Opposition Members of Parliament have some tools at their disposal to help drive the agenda or raise issues they feel are important. Granted that over the past few decades, that tool box has been reduced significantly by both Liberal and Conservative governments who have tried to limit the ability of Opposition parties to stifle or slow down their agenda.

But one big tool still remains, and that is the Opposition Day. Over the year the Opposition parties get to bring motions on Opposition Days to discuss whatever they like. For that day, they control the agenda of the House and at the end there is a vote on the motion. Although the government chooses when those days come, they must eventually come.

We saw one on Tuesday, when the NDP brought forward a motion that called on the Prime Minister to waive solicitor/client privilege to all Jody Wilson-Raybould to speak, and to call for a pubic inquiry into the whole PMO/SNC scandal. When it came to a vote, the Liberals voted it down with two of their MPs siding with the Opposition. That well-written motion helped to move the debate around this issue along and bring more pressure on the government, to the point where two MPs sided with them.

A well used and well-written Opposition Day motion can have a big effect, the best example in this Parliament being an NDP motion that helped to craft and shape the Special House Committee on Electoral Reform. In that case, the motion was well done, well timed and was impossible for the government to refuse. If the NDP had overreached on that motion and put something in it that was so rhetorically over the top, it would have given the government an out.

Well we now know that another Opposition Day motion is coming to the House on Monday, this time from the Conservatives. And while you could argue that it’s topic is timely, the motion itself may not have been the best. It says:

That, given the Prime Minister’s comments of Wednesday, February 20, 2019, that the Standing Committee on Justice and Human Rights is the appropriate place for Canadians to get answers on the SNC-Lavalin affair, and given his alleged direct involvement in a sustained effort to influence SNC-Lavalin’s criminal prosecution, the House order the Prime Minister to appear, testify and answer questions at the Standing Committee on Justice and Human Rights, under oath, for a televised two-hour meeting, before Friday, March 15, 2019.

https://apps.ourcommons.ca/ParlDataWidgets/en/motion/10333790

So Monday we’ll be debating if the PM should be forced to testify before the House of Commons Justice committee and while the motion is timely given everything that’s gone on, it’s one that is written more for political flourish than practical effect. Yes, the flourish and rhetoric here is strong and hard to face but the Conservatives added language here that gives the Liberals an out. In the motion they added “give his alleged direct involvement”, which is just not the case. Nowhere in the reporting has anyone alleged that the Prime Minister directly did anything and in fact Bob Fife of the Globe and Mail, who broke all the reporting on this, just said that very thing on CTV’s Question Period this morning:

To me this is a crucial mistake made by the Conservatives, one that the NDP avoided with their motion, and puts Team Scheer in the position have overplayed their hand. There is a real, valid reason to get the PM before this committee, absolutely. Given the changing statements he’s given all over the place, it is more than reasonable to have him give his side of the story. But by torqueing this motion as they have, it makes the Conservatives look more like they are interested in the politics of this than actually getting the truth. It makes them look like they are on a partisan hunting expedition when this case is far from that. There is real fire here, not just rhetorical smoke, and instead of working with that which the Liberals have given all on their own, this motion seems like an over-reach. It feels like they are over-playing the situation and given the government more wiggle room. In short, they’re giving the Liberals a way to say no in a plausible way.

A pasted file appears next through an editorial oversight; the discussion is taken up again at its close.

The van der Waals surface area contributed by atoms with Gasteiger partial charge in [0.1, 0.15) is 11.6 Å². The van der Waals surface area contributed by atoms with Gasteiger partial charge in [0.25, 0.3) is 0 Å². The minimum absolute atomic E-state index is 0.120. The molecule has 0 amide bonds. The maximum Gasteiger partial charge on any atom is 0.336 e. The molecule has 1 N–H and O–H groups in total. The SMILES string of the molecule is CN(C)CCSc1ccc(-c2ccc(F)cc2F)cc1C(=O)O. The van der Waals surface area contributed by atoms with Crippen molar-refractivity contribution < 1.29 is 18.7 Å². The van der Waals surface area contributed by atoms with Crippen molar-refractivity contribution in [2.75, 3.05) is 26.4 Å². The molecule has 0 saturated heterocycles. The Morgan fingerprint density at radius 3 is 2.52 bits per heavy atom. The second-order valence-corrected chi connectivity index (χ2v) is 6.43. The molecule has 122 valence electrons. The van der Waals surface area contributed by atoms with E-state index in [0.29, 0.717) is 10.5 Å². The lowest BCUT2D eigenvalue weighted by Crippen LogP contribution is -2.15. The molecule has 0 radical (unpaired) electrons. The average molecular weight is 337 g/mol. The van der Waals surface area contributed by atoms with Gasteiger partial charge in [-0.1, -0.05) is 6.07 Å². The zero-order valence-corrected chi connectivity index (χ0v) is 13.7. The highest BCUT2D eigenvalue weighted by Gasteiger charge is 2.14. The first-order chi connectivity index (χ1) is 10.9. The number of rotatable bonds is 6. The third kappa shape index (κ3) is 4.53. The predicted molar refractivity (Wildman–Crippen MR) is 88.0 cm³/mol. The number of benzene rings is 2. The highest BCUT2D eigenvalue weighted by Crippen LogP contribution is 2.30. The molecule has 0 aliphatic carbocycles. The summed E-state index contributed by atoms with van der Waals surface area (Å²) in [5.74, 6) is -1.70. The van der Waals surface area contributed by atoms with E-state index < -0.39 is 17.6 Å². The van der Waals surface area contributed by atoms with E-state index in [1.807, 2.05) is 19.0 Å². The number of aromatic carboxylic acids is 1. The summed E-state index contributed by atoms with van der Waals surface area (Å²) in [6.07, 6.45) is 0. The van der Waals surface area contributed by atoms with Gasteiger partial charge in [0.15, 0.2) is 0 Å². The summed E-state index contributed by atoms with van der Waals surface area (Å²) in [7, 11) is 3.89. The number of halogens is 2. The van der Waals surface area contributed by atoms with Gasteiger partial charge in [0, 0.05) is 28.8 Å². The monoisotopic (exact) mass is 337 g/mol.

And to me, that’s a crying shame. There is an old saying in politics that “When you opponent is busy hurting themselves, stay out of their way”. The Conservatives are ignoring that here and with an overheated Oppo Day motion, they are getting right in the Liberals way as they continue to inflict pain on themselves through leaks and such coming out. So tomorrow we’ll see a debate, and when the motion comes to a vote, it will go down to defeat. The Conservatives will scream “cover-up” while the Liberals scream something back to defend their vote. And in the process, we will get no closer to an actual answer to what happened here.

This over-reach by the Scheer Conservatives will mark a missed opportunity, one that could have really put the PM on the hot seat and gotten some real answers. A well-written motion, one that stuck to the facts and was stripped of the partisan fervour, would have really put the government in a pickle. It might have even gotten the PM before the Justice Committee, and if that happened, that would have offered the Opposition a much better chance at finding the truth and ultimately a much better political outcome. They would have looked like responsible politicians looking out for the best interests of Canadians. Instead, we’ll see a rhetorical exercise play out on Monday that will make Team Scheer look quite different, making the government look better. They will “own themselves” in their attempt to “own the libs”. And that will be their own doing.

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